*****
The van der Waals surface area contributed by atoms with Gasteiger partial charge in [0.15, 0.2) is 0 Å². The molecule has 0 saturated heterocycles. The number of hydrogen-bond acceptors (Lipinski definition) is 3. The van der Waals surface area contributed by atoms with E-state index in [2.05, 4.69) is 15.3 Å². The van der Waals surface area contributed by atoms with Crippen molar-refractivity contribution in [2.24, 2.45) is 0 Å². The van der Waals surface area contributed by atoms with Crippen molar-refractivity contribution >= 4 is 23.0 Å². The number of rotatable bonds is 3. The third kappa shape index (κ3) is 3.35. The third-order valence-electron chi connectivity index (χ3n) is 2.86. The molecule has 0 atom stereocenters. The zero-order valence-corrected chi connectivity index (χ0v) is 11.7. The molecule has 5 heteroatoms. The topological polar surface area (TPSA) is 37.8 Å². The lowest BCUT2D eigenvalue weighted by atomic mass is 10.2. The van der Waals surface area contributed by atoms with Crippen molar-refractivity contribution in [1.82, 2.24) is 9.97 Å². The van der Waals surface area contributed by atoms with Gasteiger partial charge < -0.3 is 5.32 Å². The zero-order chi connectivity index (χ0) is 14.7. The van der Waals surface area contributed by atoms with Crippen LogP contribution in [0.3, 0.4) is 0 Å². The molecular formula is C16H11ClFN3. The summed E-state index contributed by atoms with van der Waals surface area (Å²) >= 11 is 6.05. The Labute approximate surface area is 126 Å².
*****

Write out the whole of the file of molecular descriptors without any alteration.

The van der Waals surface area contributed by atoms with Gasteiger partial charge in [0.15, 0.2) is 0 Å². The molecule has 0 saturated heterocycles. The number of hydrogen-bond acceptors (Lipinski definition) is 3. The van der Waals surface area contributed by atoms with E-state index in [2.05, 4.69) is 15.3 Å². The van der Waals surface area contributed by atoms with Crippen molar-refractivity contribution in [2.24, 2.45) is 0 Å². The van der Waals surface area contributed by atoms with Crippen molar-refractivity contribution >= 4 is 23.0 Å². The number of rotatable bonds is 3. The third kappa shape index (κ3) is 3.35. The third-order valence-electron chi connectivity index (χ3n) is 2.86. The molecule has 0 atom stereocenters. The zero-order valence-corrected chi connectivity index (χ0v) is 11.7. The molecule has 5 heteroatoms. The topological polar surface area (TPSA) is 37.8 Å². The lowest BCUT2D eigenvalue weighted by atomic mass is 10.2. The van der Waals surface area contributed by atoms with Crippen molar-refractivity contribution in [1.82, 2.24) is 9.97 Å². The van der Waals surface area contributed by atoms with Gasteiger partial charge < -0.3 is 5.32 Å². The zero-order chi connectivity index (χ0) is 14.7. The van der Waals surface area contributed by atoms with Crippen LogP contribution in [0.3, 0.4) is 0 Å². The molecular formula is C16H11ClFN3. The summed E-state index contributed by atoms with van der Waals surface area (Å²) >= 11 is 6.05. The Labute approximate surface area is 126 Å².